move down a slice of the gel. Restriction
enzymes are bacterial extracts that break
up DNA molecules from cells into pieces.
The breaks occur in different places for
different people, creating a unique mix
of these pieces of differing lengths. The
current sorts out the different lengths of
DNA by moving them different distances
along the gel, and the resulting striped
pattern is a DNA profile. This is the actual
procedure that’s used to identify persons
based on DNA by technicians like those
on the CSI TV shows! If you’d like to step
through an electronic version of creating a
DNA profile, there’s an online animation
of gel electrophoresis at http://learn.
a well-done simulation, but the real thing
that our students got to perform is so much
The students also used other enzymes to
break down complex sugars into simple
sugars, and they tested the effect of
solutions with different pH values (that is,
solutions that were more or less acidic) on
the activity of these enzymes.
Thanks to the great instruction and
student supervision by Mr. Tim Carter
and Ms. Reimi Hicks, MDBIOLAB mobile
lab instructors, the experiments were a
success! Ronnae Cooper, a student at ISL,
said, “It was awesome! I learned a lot and
the experiments made the explanations
of science more clear.” Santia Dennis,
another Independence School student, said
“It was a great and excellent experience.
The staff made sure that students
understood the science.” Independence
School teacher Dr. Andrew Young agreed
that “the staff on the MDBioBus is a lot of
fun. They taught students rigorously and
with humor. I really appreciate their effort
in instructing students.” A special thanks
to Angel Mangus, MdBIO Foundation
Project Coordinator, who was with us the
Kids and Teens: Wipe your slate clean! From
January 2 to December 31, 2013, children and
teens can read down their fines at the Enoch
Pratt Free Library. How it works:
• Visit your local branch and check in with
• Read a book, magazine, newspaper,
textbook, or e-reader at the library and earn
• Children 12 and under earn one Pratt Buck
for every 15 minutes of supervised reading
time, and teens ages 13 to 17 earn one Pratt
Buck for every 30 minutes.
• One Pratt Buck is equivalent to one dollar,
and can be turned in at the Circulation Desk
to pay down late fines and other library fees.
Children and teens can earn unlimited Pratt
Bucks during Read Down Fines events at every
location. Check with your local Pratt Library
branch for details on how to participate.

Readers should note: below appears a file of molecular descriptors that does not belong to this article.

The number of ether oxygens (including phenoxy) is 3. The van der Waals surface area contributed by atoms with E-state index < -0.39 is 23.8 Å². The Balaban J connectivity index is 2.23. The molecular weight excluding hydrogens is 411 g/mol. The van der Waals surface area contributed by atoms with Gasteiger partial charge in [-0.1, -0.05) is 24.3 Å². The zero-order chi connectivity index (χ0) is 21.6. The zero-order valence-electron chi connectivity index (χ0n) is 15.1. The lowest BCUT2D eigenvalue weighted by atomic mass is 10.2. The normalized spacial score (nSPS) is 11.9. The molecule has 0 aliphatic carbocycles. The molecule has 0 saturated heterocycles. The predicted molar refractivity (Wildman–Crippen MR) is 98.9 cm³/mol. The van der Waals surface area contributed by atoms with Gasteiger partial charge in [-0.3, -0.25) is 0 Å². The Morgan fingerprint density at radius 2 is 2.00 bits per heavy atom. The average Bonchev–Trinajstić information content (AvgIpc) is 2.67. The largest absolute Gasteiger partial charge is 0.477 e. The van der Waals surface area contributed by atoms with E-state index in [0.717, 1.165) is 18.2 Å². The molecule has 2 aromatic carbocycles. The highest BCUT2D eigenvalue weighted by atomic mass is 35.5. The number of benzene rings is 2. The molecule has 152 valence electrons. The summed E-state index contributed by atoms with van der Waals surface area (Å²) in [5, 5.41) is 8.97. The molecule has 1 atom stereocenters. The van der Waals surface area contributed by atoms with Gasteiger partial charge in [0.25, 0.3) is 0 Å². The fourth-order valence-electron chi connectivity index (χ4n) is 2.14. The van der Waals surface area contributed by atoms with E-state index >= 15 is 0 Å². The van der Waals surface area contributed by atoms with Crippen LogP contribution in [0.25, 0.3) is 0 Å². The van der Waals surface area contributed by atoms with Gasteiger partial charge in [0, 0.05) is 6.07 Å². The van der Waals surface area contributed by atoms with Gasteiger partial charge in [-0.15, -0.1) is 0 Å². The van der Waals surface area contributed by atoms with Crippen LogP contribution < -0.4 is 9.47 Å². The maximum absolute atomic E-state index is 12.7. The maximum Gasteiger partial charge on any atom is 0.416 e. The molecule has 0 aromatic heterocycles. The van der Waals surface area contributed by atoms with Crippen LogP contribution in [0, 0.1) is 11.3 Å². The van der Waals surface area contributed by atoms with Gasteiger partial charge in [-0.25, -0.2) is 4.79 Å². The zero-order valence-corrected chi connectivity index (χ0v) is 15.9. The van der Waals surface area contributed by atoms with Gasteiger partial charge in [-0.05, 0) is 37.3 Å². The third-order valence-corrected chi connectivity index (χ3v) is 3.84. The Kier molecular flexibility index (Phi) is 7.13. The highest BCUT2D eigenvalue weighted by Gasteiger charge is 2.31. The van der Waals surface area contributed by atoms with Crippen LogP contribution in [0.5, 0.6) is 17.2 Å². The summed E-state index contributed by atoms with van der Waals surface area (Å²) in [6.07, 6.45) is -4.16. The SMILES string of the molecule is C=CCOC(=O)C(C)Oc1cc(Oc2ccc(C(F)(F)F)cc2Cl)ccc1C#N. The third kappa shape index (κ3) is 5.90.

Get Cracking with Chef Egg: Learn to
cook from a real chef with formal culinary
training, real-world experience, and
Chef Egg is a professionally trained chef,
culinary instructor, and host of Cooking with
Egg TV. His mission is to free everyone from
eating boxed, frozen, and fast food meals by
teaching us how to really get cooking!
Date: Friday, March 8th
Time: 3:00 p.m. - 4:00 p.m.
Suggested audience: Teens, Adults, Seniors
Hampden Library Book Discussion
Group: The Hampden Library has started
an adult book reading group and all are
welcome to attend. We will read and discuss
one book every other month. The upcoming
book selection is entitled The Free World by
David Bezmozgis, c2011, (356 pages), and
our conversation about it will be held on
Thursday, March 21st from 6:30-7:30 pm.
The plot synopsis is as follows: The year is
1978, the time is summer, and the location
is Rome. “Among the thousands of Soviet
Jews who have landed in Italy to secure visas
for new lives in the West are the members of
the Krasnansky family–three generations
of Russian Jews. Together they will spend
six months in Rome, their waystation and
purgatory.” All are welcome to join in the
conversation, even if you haven’t read
Suggested audience: Teens, Adults, Seniors
The Library’s hours:
Sun & Mon: closed
Tues: 12 – 8
Wed: 10 – 5:30
Thurs: 12 – 8
Fri: 12 – 5
Sat: 10 – 5
3641 Falls Road
Baltimore, MD 21211
Baltimore Free Farm
has plots available in the Ash
Street Community Garden.
Suggested donation is $30 per season (3 months)
or $10 per month. Spring season starts soon!
Email firstname.lastname@example.org for more info.
Hampden Family Center: Upcoming Programs and Events
By Lisa Ghinger, Executive Director
Save the Date: Hampden Family Center
cordially invites you to Hats Off to Hampden
Family Center: Saturday, April 13th at
Gutierrez Studios, 2010 Clipper Mill Road.